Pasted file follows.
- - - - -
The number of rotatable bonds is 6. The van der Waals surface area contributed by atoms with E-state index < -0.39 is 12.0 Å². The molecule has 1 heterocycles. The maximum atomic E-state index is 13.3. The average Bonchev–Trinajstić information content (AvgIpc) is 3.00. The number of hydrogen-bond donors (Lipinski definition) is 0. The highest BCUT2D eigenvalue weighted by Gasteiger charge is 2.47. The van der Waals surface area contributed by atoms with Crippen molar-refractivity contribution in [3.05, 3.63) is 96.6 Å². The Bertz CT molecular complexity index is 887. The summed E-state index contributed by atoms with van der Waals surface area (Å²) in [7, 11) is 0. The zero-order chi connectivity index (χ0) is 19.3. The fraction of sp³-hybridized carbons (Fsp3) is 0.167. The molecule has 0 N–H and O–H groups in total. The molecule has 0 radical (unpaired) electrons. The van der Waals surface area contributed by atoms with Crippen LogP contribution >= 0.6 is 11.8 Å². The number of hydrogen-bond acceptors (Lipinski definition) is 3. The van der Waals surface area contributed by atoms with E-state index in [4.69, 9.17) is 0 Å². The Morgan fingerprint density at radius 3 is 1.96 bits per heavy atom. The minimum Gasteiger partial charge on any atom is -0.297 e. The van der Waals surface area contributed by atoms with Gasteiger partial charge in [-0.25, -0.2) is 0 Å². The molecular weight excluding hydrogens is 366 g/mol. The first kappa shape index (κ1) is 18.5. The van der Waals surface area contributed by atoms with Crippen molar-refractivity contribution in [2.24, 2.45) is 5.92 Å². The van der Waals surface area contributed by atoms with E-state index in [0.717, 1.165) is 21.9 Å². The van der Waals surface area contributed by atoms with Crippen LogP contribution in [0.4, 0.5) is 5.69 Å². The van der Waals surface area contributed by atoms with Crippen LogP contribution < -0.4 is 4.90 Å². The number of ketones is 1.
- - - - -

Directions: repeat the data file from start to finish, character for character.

The number of rotatable bonds is 6. The van der Waals surface area contributed by atoms with E-state index < -0.39 is 12.0 Å². The molecule has 1 heterocycles. The maximum atomic E-state index is 13.3. The average Bonchev–Trinajstić information content (AvgIpc) is 3.00. The number of hydrogen-bond donors (Lipinski definition) is 0. The highest BCUT2D eigenvalue weighted by Gasteiger charge is 2.47. The van der Waals surface area contributed by atoms with Crippen molar-refractivity contribution in [3.05, 3.63) is 96.6 Å². The Bertz CT molecular complexity index is 887. The summed E-state index contributed by atoms with van der Waals surface area (Å²) in [7, 11) is 0. The zero-order chi connectivity index (χ0) is 19.3. The fraction of sp³-hybridized carbons (Fsp3) is 0.167. The molecule has 0 N–H and O–H groups in total. The molecule has 0 radical (unpaired) electrons. The van der Waals surface area contributed by atoms with Crippen LogP contribution >= 0.6 is 11.8 Å². The number of hydrogen-bond acceptors (Lipinski definition) is 3. The van der Waals surface area contributed by atoms with E-state index in [4.69, 9.17) is 0 Å². The Morgan fingerprint density at radius 3 is 1.96 bits per heavy atom. The minimum Gasteiger partial charge on any atom is -0.297 e. The van der Waals surface area contributed by atoms with Gasteiger partial charge in [-0.25, -0.2) is 0 Å². The molecular weight excluding hydrogens is 366 g/mol. The first kappa shape index (κ1) is 18.5. The van der Waals surface area contributed by atoms with Crippen molar-refractivity contribution in [2.24, 2.45) is 5.92 Å². The van der Waals surface area contributed by atoms with E-state index in [0.717, 1.165) is 21.9 Å². The van der Waals surface area contributed by atoms with Crippen LogP contribution in [0.4, 0.5) is 5.69 Å². The van der Waals surface area contributed by atoms with Crippen LogP contribution < -0.4 is 4.90 Å². The number of ketones is 1.